The upcoming year might not look quite like the space age the Jetsons lived in, but the tech-forward society is moving closer and closer to it.
1. Voice technology as back-of-house savior
Voice-recognition technology might just be key to solving the labor crisis. Early adopters, such as Dickey’s Barbecue Pit, have already found ways to ease some pressure on managers, allowing them to check things like the temperature in the refrigerator simply by asking aloud. Technology is likely to roll out that allows operators—specifically in-store managers—to do a lot more simply by saying what they need. When they get a push notification on their phone that the veggie supply is low (based on a Wi-Fi-enabled scale in the walk-in, obviously), they can simply say, “Order more romaine lettuce,” and the ingredient will be added to the requisition, sent to the vendor and paid for. And when that lettuce shows up? No more paper or tablet spreadsheet to check in supplies; operators will simply say what they are accepting.
2. Hike in internet costs
While the details remain to be seen, the repeal of net neutrality could mean a steeper cost on the P&L statement. The amount of bandwidth needed to download training materials, process payments and more isn’t going down. And if internet providers will be charging more for heavy usage, operators might just see a pricier commercial rate in their future.
3. App elimination
Unless you’re Starbucks or Dunkin’ Donuts, which see regulars coming in every weekday morning for their caffeine fix, it’s hard to convince consumers to give precious app storage space to your brand. Still, right now, operators are devoting a lot of dollars to developing and maintaining branded apps. So instead, in the coming year, more chains will turn to progressive web apps—mobile-friendly websites with loyalty, ordering and payment screens that also can send push notifications. Consumers can still complete a transaction via mobile, since it’s where so many restaurant consumers are, but they are not locked into an app.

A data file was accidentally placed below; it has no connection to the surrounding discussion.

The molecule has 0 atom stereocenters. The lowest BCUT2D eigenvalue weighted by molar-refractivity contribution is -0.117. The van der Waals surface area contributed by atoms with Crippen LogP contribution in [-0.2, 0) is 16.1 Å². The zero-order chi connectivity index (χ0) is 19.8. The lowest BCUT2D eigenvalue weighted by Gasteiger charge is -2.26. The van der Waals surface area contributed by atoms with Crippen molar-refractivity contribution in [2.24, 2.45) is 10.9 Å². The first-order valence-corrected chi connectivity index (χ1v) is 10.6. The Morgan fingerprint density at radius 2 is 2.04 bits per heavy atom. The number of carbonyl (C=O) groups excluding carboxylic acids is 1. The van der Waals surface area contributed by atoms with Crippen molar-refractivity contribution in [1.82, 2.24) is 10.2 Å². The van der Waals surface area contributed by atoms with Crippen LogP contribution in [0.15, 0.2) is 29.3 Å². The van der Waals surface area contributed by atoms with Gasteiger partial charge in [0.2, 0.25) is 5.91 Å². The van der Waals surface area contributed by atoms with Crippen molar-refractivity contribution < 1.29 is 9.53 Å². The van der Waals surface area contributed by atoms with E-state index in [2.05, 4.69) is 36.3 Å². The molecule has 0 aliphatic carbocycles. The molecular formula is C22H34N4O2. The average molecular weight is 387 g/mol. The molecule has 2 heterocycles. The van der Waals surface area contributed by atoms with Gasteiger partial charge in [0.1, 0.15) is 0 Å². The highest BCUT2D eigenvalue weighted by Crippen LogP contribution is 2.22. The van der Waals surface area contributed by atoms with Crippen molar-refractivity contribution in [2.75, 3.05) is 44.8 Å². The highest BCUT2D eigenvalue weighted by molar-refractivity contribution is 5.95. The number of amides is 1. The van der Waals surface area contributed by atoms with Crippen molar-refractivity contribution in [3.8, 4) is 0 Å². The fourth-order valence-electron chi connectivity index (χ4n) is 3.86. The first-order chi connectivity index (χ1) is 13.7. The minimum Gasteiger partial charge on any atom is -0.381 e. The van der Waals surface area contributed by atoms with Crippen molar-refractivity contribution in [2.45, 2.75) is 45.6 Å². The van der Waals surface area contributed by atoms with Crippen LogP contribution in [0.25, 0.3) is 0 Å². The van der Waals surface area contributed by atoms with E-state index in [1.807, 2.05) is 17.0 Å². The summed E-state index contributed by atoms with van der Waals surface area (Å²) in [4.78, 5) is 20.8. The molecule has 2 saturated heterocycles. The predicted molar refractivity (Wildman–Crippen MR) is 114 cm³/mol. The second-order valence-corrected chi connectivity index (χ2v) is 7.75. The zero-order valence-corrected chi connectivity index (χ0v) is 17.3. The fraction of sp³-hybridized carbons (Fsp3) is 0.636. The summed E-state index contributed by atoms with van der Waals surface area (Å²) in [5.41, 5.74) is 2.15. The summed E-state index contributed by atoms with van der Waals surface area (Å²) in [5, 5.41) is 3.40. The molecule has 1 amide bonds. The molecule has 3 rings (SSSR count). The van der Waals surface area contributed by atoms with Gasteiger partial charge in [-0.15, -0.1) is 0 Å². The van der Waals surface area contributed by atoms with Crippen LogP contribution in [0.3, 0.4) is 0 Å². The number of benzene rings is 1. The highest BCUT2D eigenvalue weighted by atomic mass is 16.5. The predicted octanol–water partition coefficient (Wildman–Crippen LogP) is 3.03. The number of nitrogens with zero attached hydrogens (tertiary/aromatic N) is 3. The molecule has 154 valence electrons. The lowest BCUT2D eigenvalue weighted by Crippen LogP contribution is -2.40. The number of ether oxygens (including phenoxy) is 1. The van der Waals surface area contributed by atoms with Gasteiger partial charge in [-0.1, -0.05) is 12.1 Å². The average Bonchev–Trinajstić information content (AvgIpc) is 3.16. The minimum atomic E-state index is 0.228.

Other brands, still wanting to partake in the app space, are likely to partner with third-party service apps such as Nowait and other convenience-driven apps that compile a lot of brands in one space.
4. Who needs a driver?
Driverless cars: They’re coming. And sooner than many people think. In fact, Uber contracted with Volvo to buy a fleet of 24,000 self-driving SUVs between 2019 and 2021. That will potentially impact the logistics of the delivery experience: No need to find and pay a driver, but operators will need a runner to put food in the car and the consumer will have to retrieve it from the car versus door-to-door service. And the drive-thru experience will shift, too. If a driver is superfluous, will the worker inside the window be able to reach the seat (or the passenger sitting elsewhere in the car), in order to hand food over?
5. Data-hoarding to data-wrangling
For the last few years, operators have focused on collecting as much data as possible. Their data-hoarding ways, though, haven’t always translated to actionable results, especially at the store level. Managers are often hired because of their ability to manage a staff, relate to customers and run a restaurant—not because they can read and interpret lines of data. In the coming year, managers will be presented with data that’s already interpreted; all they will have to do is act on what the numbers say. Ideally, this will all be done via computer (how great would it be if there was a platform that automated the data interpretation?), but that may still be two or three years away.
6. Making facial recognition worth it
At this point, the use of facial-recognition technology isn’t fully fleshed out. CaliBurger recently added facial recognition to its self-ordering kiosks for loyalty and ordering, for example, but it can’t be used for payment just yet. That means patrons still need to whip out their wallets and swipe a card. Soon enough, though, that experience will become even more frictionless, making the technology more of a convenience than its current “wow factor” usage.
7. Tech companies selling food
Domino’s gets a lot of press for referring to itself as a tech company that happens to sell pizza. As more restaurants up their technology game and partner with outside companies, they’ll employ more tech-savvy staff, adding positions at the C and VP levels to innovate and enhance their operations. Think beyond CIOs and VP of ITs; expect to see more specialized positions related specifically to tech.